The courts have never held that doing a straight HTTP/FTP download is infringement, mostly because it's impossible to track down everyone that's doing it.
This is a common error. The law doesn't have to spell out each and every possible method of infringement, just like they don't have to spell out each and every method of murder (with a gun, with an axe, etc). Did you make a copy? Yes. Did you have the permission of the copyright owner, or was it fair use, parody, etc? No? Then it doesn't matter if you copied it with a quill or HTTP or had it sequenced into your DNA.
“Copies” are material objects, other than phonorecords, in which a work is fixed by any method now known or later developed, and from which the work can be perceived, reproduced, or otherwise communicated, either directly or with the aid of a machine or device. The term “copies” includes the material object, other than a phonorecord, in which the work is first fixed.
A work is “fixed” in a tangible medium of expression when its embodiment in a copy or phonorecord, by or under the authority of the author, is sufficiently permanent or stable to permit it to be perceived, reproduced, or otherwise communicated for a period of more than transitory duration. A work consisting of sounds, images, or both, that are being transmitted, is “fixed” for purposes of this title if a fixation of the work is being made simultaneously with its transmission.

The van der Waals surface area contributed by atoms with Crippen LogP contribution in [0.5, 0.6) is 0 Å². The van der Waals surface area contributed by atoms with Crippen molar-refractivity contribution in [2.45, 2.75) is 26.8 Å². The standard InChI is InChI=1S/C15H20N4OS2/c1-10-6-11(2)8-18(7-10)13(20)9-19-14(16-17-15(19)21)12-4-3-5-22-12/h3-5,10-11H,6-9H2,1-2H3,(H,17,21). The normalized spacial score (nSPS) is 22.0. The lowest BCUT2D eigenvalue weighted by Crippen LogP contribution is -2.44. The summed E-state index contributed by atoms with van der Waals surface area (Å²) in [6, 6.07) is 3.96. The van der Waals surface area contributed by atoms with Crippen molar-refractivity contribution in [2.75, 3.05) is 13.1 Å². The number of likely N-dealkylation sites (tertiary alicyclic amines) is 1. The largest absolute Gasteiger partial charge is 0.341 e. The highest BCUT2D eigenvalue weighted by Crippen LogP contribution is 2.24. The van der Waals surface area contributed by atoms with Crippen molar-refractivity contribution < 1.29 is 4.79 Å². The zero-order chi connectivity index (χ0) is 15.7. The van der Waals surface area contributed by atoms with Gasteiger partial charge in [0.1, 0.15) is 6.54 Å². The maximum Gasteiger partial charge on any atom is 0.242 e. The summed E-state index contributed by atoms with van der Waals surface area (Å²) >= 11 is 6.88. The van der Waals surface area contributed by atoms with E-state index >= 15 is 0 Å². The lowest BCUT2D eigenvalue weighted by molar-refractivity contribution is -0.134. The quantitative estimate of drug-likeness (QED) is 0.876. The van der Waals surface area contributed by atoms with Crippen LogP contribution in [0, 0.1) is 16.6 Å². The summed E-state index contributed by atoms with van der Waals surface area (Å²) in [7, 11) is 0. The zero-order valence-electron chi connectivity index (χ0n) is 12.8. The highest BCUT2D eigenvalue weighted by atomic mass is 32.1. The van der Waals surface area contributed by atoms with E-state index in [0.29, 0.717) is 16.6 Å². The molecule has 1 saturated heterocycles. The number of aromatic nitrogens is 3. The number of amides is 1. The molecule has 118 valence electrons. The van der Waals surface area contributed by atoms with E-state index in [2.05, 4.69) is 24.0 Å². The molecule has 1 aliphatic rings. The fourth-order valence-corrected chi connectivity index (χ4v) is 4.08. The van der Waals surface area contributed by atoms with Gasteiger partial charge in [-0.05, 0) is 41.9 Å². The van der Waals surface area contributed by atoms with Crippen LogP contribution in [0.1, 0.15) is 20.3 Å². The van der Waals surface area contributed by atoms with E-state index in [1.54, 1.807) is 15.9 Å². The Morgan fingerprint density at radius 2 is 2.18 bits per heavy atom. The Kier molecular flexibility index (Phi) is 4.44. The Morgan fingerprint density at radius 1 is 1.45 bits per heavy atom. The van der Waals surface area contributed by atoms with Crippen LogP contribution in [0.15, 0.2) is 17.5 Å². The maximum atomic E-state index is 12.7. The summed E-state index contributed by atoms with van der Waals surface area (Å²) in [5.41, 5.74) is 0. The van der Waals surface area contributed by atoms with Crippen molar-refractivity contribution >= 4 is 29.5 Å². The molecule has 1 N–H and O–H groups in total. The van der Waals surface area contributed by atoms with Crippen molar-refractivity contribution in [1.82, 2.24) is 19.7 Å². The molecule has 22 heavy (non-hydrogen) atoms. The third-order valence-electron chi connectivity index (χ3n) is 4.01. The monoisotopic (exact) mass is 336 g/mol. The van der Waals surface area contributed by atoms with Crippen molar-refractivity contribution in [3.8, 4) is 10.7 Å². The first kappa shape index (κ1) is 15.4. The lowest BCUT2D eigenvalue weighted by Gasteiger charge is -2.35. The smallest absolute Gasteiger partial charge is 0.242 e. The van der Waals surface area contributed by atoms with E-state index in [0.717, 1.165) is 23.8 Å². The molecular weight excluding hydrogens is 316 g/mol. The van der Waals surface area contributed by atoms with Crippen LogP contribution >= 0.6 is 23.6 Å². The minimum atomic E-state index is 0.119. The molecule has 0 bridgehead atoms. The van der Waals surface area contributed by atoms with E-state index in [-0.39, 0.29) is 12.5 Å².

That's from 17 USC 101. Maybe you can convince a judge that FTPing something onto your hard drive doesn't qualify, but it seems pretty clear cut to me.
This is the fundamental argument against trying to brand copyright infringement as theft - theft by nature requires something to have been appropriated, taken, or otherwise used in such a manner as it is depriving the original owner of their right to own.
Another common error. I don't argue that it's theft. In fact, in doing a little digging I found that there's case law that establishes precedent that copyright infringement ISN'T theft. But again, I didn't say that it is, just that downloading copyrighted material without the permission of the copyright holder, or fair use exemption, yadda yadda, is copyright infringement.
It's not my intention to get into the philosophical argument here. I can't defend $150,000 statutory damages over downloading a 99 cent song, I'm just pointing out that claiming downloading a 99 cent song is legal without paying for it or otherwise getting a license is wrong by about $149.999.01. The copyright owner doesn't get to sue you because you might have deprived them of a 99 cent sale. They get to sue you because the law says they get to sue you. They even get to sue you for a LOT of money because the law says they can.
I replied to the original poster because so often these discussions boil down to people saying it's ok because $LOGIC and $REASONS and $ETHICS. You're not wrong that downloading a song you'd never buy probably doesn't hurt anyone. It's still illegal, and if you end up in court over it what will matter is what the law actually says, not what you or anyone else thinks it should say.